Mansfield News-Mirror

A dog park is coming, and a food truck park could be next for this North Texas city

Dogs could be running, playing and chasing each other by the end of the year in the city’s first dog park. And a food truck park could be coming to downtown.

Construction crews from Ratliff Hardscape of Lewisville are scheduled to start working by the end of June. The five-paddock dog park could be open by November.

The 10-acre dog park is planned on the old Ralph Man property at 604 W. Broad Street west of downtown. Coinciding with the dog park construction will be the restoration of the Man House into an historical museum that provides a glimpse at what life was like 150 years ago when the city’s co-founder lived there. Fundraising is ongoing for that project and it’s scheduled to be completed by December.

The heavily wooded property will connect to the final phase of the Walnut Creek Linear Park near the creek on the north side.

The City Council awarded the $817,627 contract with a 4-2 vote last month. Some of that park contract is actually for parking lots, lighting, water lines and other infrastructure that the dog park and Man House will use.

Still, council members Julie Short and Mike Leyman had reservations about the cost and location.

“I am not anti dog park. I think we have more high priority needs,” Leyman said. “I would be voting against this for that reason.”

Mansfield parks director Matt Young said the city reduced the cost by rebidding it and removing some features, such as lighting inside the dog park.

“We’re right at $200,000 cheaper than we were two months ago,” Young said. “We’re bringing essentially the same project in a more cost effective delivery method.”

The city also reduced costs by having park staff purchasing some items itself, such as trash cans, dog waste stations and fencing, and having either the contractor or their employees install it. The total cost for the additional items is $163,000.

Mayor David Cook praised city staff for saving taxpayer money.

“I want to say, great job and appreciate you taking the time,” Cook said. “Obviously, the couple months made a huge difference.”

Short said the dog park should be put in an existing park rather than a standalone feature.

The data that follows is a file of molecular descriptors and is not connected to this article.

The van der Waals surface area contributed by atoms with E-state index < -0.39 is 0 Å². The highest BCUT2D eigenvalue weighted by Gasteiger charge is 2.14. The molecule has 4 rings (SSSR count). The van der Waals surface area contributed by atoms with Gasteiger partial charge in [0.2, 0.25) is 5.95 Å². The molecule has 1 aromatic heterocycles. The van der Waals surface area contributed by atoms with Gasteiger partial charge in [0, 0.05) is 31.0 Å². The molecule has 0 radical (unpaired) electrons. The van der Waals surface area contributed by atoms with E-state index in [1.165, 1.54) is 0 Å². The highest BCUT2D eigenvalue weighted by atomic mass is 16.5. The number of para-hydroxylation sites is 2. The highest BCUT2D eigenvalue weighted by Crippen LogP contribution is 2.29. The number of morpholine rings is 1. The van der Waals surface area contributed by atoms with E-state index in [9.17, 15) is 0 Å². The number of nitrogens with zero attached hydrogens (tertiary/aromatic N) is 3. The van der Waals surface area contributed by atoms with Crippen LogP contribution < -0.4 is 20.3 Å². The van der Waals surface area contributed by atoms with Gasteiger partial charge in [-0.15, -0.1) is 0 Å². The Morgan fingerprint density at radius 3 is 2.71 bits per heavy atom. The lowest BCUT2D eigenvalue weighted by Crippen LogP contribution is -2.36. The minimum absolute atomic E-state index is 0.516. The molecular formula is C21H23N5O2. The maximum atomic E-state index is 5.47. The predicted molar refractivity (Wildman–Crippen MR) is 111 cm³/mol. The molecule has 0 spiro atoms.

“There’s an area where it’s a dog park, you’ve got baseball fields and equipment that kids can play on and you’ve got a parking lot, lighting and restroom already available,” Short said. “I don’t know if it’s the best use of money to just have a dog park and not have anything else that people can use.”

Young has said previously that the city survey found the site on West Broad to be the best because it has an existing tree canopy rather than an open field with no shade.

The dog park will be located about a mile from the 138-acre site the city just bought on Hanks Street south of West Broad Street. That future park would be the biggest in the city and would have a variety of uses.

Food truck park could be another downtown attraction

New businesses have already revitalized Main Street in downtown but just behind that main strip on Walnut Street there are old warehouses and parking lots but nothing to really draw people in.

Open Range Properties Shane Farrar, the developer, plans to change that with the new Lumberyard Food Truck and Bar project. The project at 107 Walnut Street will feature parking for food trucks, a bar, retail, offices, an arcade hall, a stage for live music and a barbecue smoker.

The barbecue pit will fit right in for Mansfield, where Frontier High School just competed in the Texas High School Barbecue State Finals last month. The food truck park will have a rustic design to fit in with downtown. Farrar said he envisions pool tables, Jenga blocks, lifesize checks, cornhole and other outdoor games for people to play.

Creating a gathering place within downtown is a key tenet for the downtown master plan under development now.

The council approved the project 5-1 with Leyman voting no on second reading. The project returned to the council June 10 for a final vote.

Leyman said he would prefer the city pass a food truck ordinance that governs health code requirements, sales tax collection and point-of-sale before approving this food truck park.

A common criticism of food trucks is that there’s less capital cost to start a food truck than a brick and mortar restaurant.

“I want to be sure we keep the field level for the businesses that are downtown to be able to compete,” Leyman said. “Right now, I just believe there’s too many loopholes currently that I would like to see addressed in a food truck ordinance to close those before we proceed further.”

Former councilman Cory Hoffman said this downtown project has come a long way since in a decade and this would be another draw.

“A lot of us worked very hard together to redevelop downtown and reinvest in projects down there,” Hoffman said. “If [parking and overcrowding] are some of the things we’re really worried about, I think that’s a good sign that this is going to be a successful project.”

The council also wanted to be sure the Lumberyard wouldn’t be open too late on weeknights. Farrar said he would be flexible on the hours for Sunday through Thursday.

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